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Wednesday, 18 August 2010

Pimp my Beef

I was in Tesco recently and noticed that a “beef roasting joint” was on special offer for £8, not £8 per kilo but the (unspecified) joint was £8 in total; I think it was silverside and was about 1.8 kilos. For £8.

This triggered a bit of a challenge, I wouldn’t normally buy it, and certainly not roast it but was there anything I could do to funk it up? Well, yes – this:

  • 2 big cloves of garlic
  • 1 tsp cumin seed (or 2 if you like)
  • 1 unwaxed orange, zested and juiced (in that order)
  • Fresh or dried chilli to taste
  • Salt & Pepper

Roughly chop the garlic and chuck it into a mortar, if you don’t have one then you’re reading the wrong blog. Smash it up with the cumin, some salt (not too much though) and a big lot of pepper before adding the chilli, grind it again. We’re making a paste here so don’t worry about it being too dry.

Add the orange zest and grind for the last time, once you have the paste, add the orange juice and mix well, add a little rapeseed oil if it looks too dry (but remember this is a paste, not a marinade).

Score the beef all over with a sharp knife, not too deep – a couple of millimetres at most, and place in a foodbag; pour the marinade in and leave to soak for a minimum of 8 and a maximum of 24 hours in the fridge.

And then? For best results barbecue for 7 to 10 minutes on each side and then close the BBQ lid and roast for 30/40 minutes depending on the size of the joint or griddle/sear in a pan for a similar time before chucking in a 160 degree oven for 40 minutes – though increase that if have a big joint or you like wrecking your beef by serving it anyway other than rare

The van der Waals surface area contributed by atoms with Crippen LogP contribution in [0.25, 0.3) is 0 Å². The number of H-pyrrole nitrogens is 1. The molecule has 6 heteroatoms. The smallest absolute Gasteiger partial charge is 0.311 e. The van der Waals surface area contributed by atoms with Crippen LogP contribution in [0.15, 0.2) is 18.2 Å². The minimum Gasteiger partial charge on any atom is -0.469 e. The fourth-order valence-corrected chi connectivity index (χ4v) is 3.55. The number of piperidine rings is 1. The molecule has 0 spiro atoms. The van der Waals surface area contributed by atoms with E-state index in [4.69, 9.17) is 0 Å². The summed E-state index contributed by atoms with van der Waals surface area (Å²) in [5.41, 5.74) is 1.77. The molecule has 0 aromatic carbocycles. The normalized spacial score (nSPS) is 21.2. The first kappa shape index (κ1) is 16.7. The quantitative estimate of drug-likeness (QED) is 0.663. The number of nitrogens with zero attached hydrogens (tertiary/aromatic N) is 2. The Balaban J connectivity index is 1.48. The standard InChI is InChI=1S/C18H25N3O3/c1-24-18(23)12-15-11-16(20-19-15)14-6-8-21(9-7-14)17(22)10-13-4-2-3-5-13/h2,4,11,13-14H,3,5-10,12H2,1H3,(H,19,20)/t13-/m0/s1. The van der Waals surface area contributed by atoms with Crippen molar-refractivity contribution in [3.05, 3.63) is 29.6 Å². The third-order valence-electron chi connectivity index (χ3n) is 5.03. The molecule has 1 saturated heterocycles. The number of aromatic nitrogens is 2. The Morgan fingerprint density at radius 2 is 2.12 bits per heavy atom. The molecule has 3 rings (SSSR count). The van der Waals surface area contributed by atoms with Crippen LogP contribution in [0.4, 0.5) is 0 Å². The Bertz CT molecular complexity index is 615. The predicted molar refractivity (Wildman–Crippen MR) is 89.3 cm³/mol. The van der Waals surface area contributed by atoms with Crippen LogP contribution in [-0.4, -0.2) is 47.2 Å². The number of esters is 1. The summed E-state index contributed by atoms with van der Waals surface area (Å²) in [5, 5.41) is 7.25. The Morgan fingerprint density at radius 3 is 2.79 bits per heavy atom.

Rest for a minimum of 15 minutes and serve with a roasted veg cous cous (surely you don’t need a recipe for that, email if so) and a roasted tomato and red pepper salsa to enjoy...

Review - The Vinter's Rooms

The Vintner’s Rooms have been an Edinburgh institution since 1985, sitting in a stunning building underneath the Malt Whisky Society and pre-dating the Leith culinary renaissance and Restaurant Martin Wishart.

Recently Silvio Praino has bought into the business, bringing a wealth of wine expertise and arguably the best host in Edinburgh to the party. The website describes the food as “Mediterranean Cuisine” and I wonder if Silvio has brought any Italian influence to bear in the kitchen as well..

And so, to the food – Silvio suggested we place ourselves in his hands (I’m not sure if this was standard practice, our companions know Silvio). Hmm, just counted the owner’s name 4 times in 3 sentences, perhaps time to stop using it.

We kicked off with a Parsnip Velouté topped with a brunoise of veg; I do like veloutés but parsnip was a poor choice – it gave a grainy texture and not much to tantalise the palate. It was a bit under seasoned too.

Then came our starter of Sea Trout, served just seared so mostly rare and sauced with a reduced soy dressing, the tout was ordinary and the dressing needed to be reduced more and then spiked with caster sugar and lime juice (or ponzu if you really want to be authentic).

What followed was tortellini of braised green lentils with sautéed wild mushrooms on the side, an entirely misconceived dish – both lentils and pasta need some moisture to accompany them and this sauce-less offering was bland to the extreme. The mushrooms were lovely however, if only the tortellini had been stuffed with them and served with a generous slick of wine/butter sauce (stick some lentils in that if you really want).

Then the ladies were served Monkfish (not too well received) and the gents Veal; the veal was well sourced and cooked (though would have benefitted from a sprinkling of salt) and was sauced well but was accompanied by a bizarre concoction of pommes savoyarde (I think) served in a pie casing. Far too dry and ruined the tatties.